Nominations for 2012-2013 Outer Critics Circle Awards

John Gassner Playwriting Award
Ayad Akhtar, Disgraced
Paul Downs Colaizzo, Really Really
Joshua Harmon, Bad Jews
Samuel D. Hunter, The Whale
Aaron Posner, My Name Is Asher Lev

Outstanding Actor in a Musical
Bertie Carvel, Matilda the Musical
Santino Fontana, Rodgers & Hammerstein’s Cinderella
Rob McClure, Chaplin: The Musical
Billy Porter, Kinky Boots
Matthew James Thomas, Pippin
Continue reading “Nominations for 2012-2013 Outer Critics Circle Awards”

Nominations for 2012 Lucille Lortel Awards

Outstanding Play 
Blood and Gifts – Produced by Lincoln Center Theater; Written by J. T. Rogers 
Milk Like Sugar – Produced by Playwrights Horizons and Women’s Project Theater; Written by Kirsten Greenidge 
Sons of the Prophet – Produced by Roundabout Theatre Company; Written by Stephen Karam  
The Big Meal – Produced by Playwrights Horizons; Written by Dan LeFranc 
The School For Lies – Produced by Classic Stage Company; Written by David Ives 

Outstanding Musical
Once – Produced by New York Theatre Workshop; Book by Enda Walsh, Music and Lyrics by Glen Hansard and Markéta Irglová 
Queen of the Mist – Produced by Transport Group; Words and Music by Michael John LaChiusa 
SILENCE! The Musical – Produced by Victoria Lang, Rich Affannato, Donna Trinkoff in association with Scott Kirschenbaum, Theater Mogul, Kitefliers Studio, Terry Schnuck and John Arthur Pinckard; Music and Lyrics by Jon Kaplan and Al Kaplan, Book by Hunter Bell, Adapted from the screenplay Silence! The Musical by Jon and Al Kaplan
The Blue Flower – Produced by Second Stage Theatre ; By Jim Bauer and Ruth Bauer  
The Shaggs: Philosophy of the World – Produced by Playwrights Horizons and New York Theatre Workshop; Book by Joy Gregory, Music by Gunnar Madsen, Lyrics by Joy Gregory and Gunnar Madsen, Story by Joy Gregory, Gunnar Madsen, and John Langs  Continue reading “Nominations for 2012 Lucille Lortel Awards”

Review: A Delicate Balance, Almeida Theatre

“The one thing sharper than a serpent’s tooth is a sister’s ingratitude”

A Delicate Balance won Edward Albee the first of his three Pulitzer Prizes and director James Macdonald has brought it to the Almeida Theatre as the fourth of his plays to be performed there. Albee is perhaps best known for Who’s Afraid of Virginia Woolf? and this play shares similarities with that work in its focus on the travails of rich urban socialites, their relationships and what nastiness lurks beneath their genteel facades but A Delicate Balance pulls the focus a little wider to look at an entire dysfunctional household.

Tobias and Agnes are a couple whose very well-appointed life of cocktails and social clubs suggests a world of comfortable privilege. But from the off, it is evident all is not quite rosy as we discover they sleep in different bedrooms, Agnes’ alcoholic sister Claire is living with them and their daughter Julia is experiencing marital discord, for the fourth time though still in her 30s. Further complicating matters is the arrival of their best friends, Harry and Edna, who arrive unexpectedly, utterly traumatised by an unknown fear at their house, and having decided to move in with them. When Julia arrives back at the family home the next morning, having indeed split up from her fourth husband, to find strangers in her childhood bedroom, the battlelines are drawn as family are pitched against friends and loyalties stretched to their limits. Continue reading “Review: A Delicate Balance, Almeida Theatre”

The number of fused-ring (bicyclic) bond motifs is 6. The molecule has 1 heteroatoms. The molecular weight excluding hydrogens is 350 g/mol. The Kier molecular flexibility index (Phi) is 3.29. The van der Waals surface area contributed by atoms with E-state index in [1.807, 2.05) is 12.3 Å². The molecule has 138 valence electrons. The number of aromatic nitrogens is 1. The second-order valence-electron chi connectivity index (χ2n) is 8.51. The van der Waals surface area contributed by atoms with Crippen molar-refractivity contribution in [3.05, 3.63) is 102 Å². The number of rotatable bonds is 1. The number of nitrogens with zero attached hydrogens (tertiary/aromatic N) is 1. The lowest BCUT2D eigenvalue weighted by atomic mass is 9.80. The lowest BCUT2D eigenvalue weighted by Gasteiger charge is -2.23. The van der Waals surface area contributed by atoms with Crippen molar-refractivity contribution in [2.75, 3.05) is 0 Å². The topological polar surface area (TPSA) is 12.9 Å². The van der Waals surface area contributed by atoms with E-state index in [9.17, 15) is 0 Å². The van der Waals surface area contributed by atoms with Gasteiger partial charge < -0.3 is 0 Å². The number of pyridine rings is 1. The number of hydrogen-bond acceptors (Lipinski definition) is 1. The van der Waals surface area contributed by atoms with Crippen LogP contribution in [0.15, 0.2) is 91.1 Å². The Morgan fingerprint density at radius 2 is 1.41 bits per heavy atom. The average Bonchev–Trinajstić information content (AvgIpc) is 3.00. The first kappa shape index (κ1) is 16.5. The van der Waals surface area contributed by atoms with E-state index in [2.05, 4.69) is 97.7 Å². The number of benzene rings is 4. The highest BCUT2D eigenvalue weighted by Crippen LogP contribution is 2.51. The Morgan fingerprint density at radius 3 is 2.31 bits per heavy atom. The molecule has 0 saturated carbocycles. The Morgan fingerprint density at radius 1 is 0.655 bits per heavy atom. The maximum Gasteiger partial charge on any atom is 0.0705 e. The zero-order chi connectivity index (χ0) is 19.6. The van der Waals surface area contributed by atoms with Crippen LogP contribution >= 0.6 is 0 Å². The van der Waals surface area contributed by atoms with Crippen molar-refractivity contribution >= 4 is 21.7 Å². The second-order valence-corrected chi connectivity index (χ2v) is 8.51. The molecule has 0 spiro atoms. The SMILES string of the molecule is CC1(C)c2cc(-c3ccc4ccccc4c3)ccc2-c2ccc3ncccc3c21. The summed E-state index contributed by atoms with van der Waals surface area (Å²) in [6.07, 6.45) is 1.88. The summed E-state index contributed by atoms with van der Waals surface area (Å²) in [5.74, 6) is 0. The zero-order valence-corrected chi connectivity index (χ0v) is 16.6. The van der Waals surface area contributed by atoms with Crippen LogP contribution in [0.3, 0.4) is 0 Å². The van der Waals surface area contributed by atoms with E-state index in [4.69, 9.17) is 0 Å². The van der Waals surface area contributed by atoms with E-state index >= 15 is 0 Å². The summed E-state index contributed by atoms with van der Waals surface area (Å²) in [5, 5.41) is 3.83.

Review: The Lady From Dubuque, Theatre Royal Haymarket

When Edward Albee’s 1980 play The Lady From Dubuque opened on Broadway, it lasted for just 12 performances. So I imagine they are hoping for a little more success with this production at the Theatre Royal Haymarket featuring a largely American cast, augmented by our very own Dame Maggie Smith. It is a much more challenging work than say Who’s Afraid of Virginia Woolf, but director Anhony Page is clearly up for the challenge.

The play starts at a strained party in Connecticut at which three couples have been playing 20 Questions with increasing rancour. It ends when Jo, the hostess who we find out is dying of cancer, can no longer bear her pain. Afterwards, a mysterious woman, the “lady from Dubuque”, who insists she is the mother of the hostess, arrives with a companion and raises more difficult questions. Continue reading “Review: The Lady From Dubuque, Theatre Royal Haymarket”

Review: Who’s Afraid of Virginia Woolf, Apollo

At three hours long with two intervals and some of the most vicious interplay on the stage, Who’s Afraid of Virginia Woolf is perhaps not for the faint-hearted. With an all-American cast headed by Kathleen Turner and Bill Irwin, there is probably no more bruising experience currently in the West End, but it is well worth the effort.

Edward Albee’s 1962 play centres around George and Martha, an unhappily married couple for 23 years, who after an evening out invite a newly married couple who work in the same university department as George back to theirs for drinks. But when they start to fight in front of their guests, the poisonous atmosphere envelops all of them and really lays bare how much of a battle marriage can become. She drinks too much and enjoys the fighting, but George is equally complicit as this is the only kind of interaction that gets their juices flowing these days. Continue reading “Review: Who’s Afraid of Virginia Woolf, Apollo”